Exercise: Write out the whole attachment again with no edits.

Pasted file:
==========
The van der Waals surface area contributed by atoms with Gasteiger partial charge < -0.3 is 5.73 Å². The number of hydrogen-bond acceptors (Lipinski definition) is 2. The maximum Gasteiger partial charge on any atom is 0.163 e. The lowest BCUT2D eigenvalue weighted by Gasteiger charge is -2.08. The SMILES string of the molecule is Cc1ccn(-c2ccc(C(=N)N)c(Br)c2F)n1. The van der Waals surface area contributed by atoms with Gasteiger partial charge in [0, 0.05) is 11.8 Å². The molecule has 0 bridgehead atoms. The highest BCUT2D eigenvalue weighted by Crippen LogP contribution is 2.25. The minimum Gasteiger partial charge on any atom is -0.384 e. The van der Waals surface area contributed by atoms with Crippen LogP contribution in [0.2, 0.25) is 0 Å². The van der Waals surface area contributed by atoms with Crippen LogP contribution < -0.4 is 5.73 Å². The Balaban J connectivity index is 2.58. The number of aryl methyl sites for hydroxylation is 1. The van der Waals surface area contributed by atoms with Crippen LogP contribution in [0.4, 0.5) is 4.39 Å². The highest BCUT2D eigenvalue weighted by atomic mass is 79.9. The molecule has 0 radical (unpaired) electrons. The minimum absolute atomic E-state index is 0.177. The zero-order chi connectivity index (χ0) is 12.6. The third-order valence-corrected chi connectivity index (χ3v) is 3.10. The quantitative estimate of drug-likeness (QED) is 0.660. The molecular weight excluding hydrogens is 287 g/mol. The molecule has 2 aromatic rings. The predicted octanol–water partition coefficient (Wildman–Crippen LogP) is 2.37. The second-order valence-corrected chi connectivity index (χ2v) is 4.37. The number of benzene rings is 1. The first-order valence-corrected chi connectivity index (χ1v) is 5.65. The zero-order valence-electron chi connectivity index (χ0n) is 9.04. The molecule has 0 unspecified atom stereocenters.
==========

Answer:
The van der Waals surface area contributed by atoms with Gasteiger partial charge < -0.3 is 5.73 Å². The number of hydrogen-bond acceptors (Lipinski definition) is 2. The maximum Gasteiger partial charge on any atom is 0.163 e. The lowest BCUT2D eigenvalue weighted by Gasteiger charge is -2.08. The SMILES string of the molecule is Cc1ccn(-c2ccc(C(=N)N)c(Br)c2F)n1. The van der Waals surface area contributed by atoms with Gasteiger partial charge in [0, 0.05) is 11.8 Å². The molecule has 0 bridgehead atoms. The highest BCUT2D eigenvalue weighted by Crippen LogP contribution is 2.25. The minimum Gasteiger partial charge on any atom is -0.384 e. The van der Waals surface area contributed by atoms with Crippen LogP contribution in [0.2, 0.25) is 0 Å². The van der Waals surface area contributed by atoms with Crippen LogP contribution < -0.4 is 5.73 Å². The Balaban J connectivity index is 2.58. The number of aryl methyl sites for hydroxylation is 1. The van der Waals surface area contributed by atoms with Crippen LogP contribution in [0.4, 0.5) is 4.39 Å². The highest BCUT2D eigenvalue weighted by atomic mass is 79.9. The molecule has 0 radical (unpaired) electrons. The minimum absolute atomic E-state index is 0.177. The zero-order chi connectivity index (χ0) is 12.6. The third-order valence-corrected chi connectivity index (χ3v) is 3.10. The quantitative estimate of drug-likeness (QED) is 0.660. The molecular weight excluding hydrogens is 287 g/mol. The molecule has 2 aromatic rings. The predicted octanol–water partition coefficient (Wildman–Crippen LogP) is 2.37. The second-order valence-corrected chi connectivity index (χ2v) is 4.37. The number of benzene rings is 1. The first-order valence-corrected chi connectivity index (χ1v) is 5.65. The zero-order valence-electron chi connectivity index (χ0n) is 9.04. The molecule has 0 unspecified atom stereocenters.